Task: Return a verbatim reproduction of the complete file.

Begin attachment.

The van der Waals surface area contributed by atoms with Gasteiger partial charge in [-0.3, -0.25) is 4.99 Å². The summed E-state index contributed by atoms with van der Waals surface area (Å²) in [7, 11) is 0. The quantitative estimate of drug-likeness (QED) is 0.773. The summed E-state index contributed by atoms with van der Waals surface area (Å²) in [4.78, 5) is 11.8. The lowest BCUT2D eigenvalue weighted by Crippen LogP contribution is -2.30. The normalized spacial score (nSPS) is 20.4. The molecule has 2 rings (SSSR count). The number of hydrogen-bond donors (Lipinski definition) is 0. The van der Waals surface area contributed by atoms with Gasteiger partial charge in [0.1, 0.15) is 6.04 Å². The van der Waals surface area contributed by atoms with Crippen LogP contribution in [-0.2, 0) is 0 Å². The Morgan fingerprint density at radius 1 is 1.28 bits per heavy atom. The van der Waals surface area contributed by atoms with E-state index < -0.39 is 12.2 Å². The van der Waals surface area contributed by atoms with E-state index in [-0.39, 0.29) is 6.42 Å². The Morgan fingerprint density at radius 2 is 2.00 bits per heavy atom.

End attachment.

The van der Waals surface area contributed by atoms with Gasteiger partial charge in [-0.3, -0.25) is 4.99 Å². The summed E-state index contributed by atoms with van der Waals surface area (Å²) in [7, 11) is 0. The quantitative estimate of drug-likeness (QED) is 0.773. The summed E-state index contributed by atoms with van der Waals surface area (Å²) in [4.78, 5) is 11.8. The lowest BCUT2D eigenvalue weighted by Crippen LogP contribution is -2.30. The normalized spacial score (nSPS) is 20.4. The molecule has 2 rings (SSSR count). The number of hydrogen-bond donors (Lipinski definition) is 0. The van der Waals surface area contributed by atoms with Gasteiger partial charge in [0.1, 0.15) is 6.04 Å². The van der Waals surface area contributed by atoms with Crippen LogP contribution in [-0.2, 0) is 0 Å². The Morgan fingerprint density at radius 1 is 1.28 bits per heavy atom. The van der Waals surface area contributed by atoms with E-state index < -0.39 is 12.2 Å². The van der Waals surface area contributed by atoms with E-state index in [-0.39, 0.29) is 6.42 Å². The Morgan fingerprint density at radius 2 is 2.00 bits per heavy atom.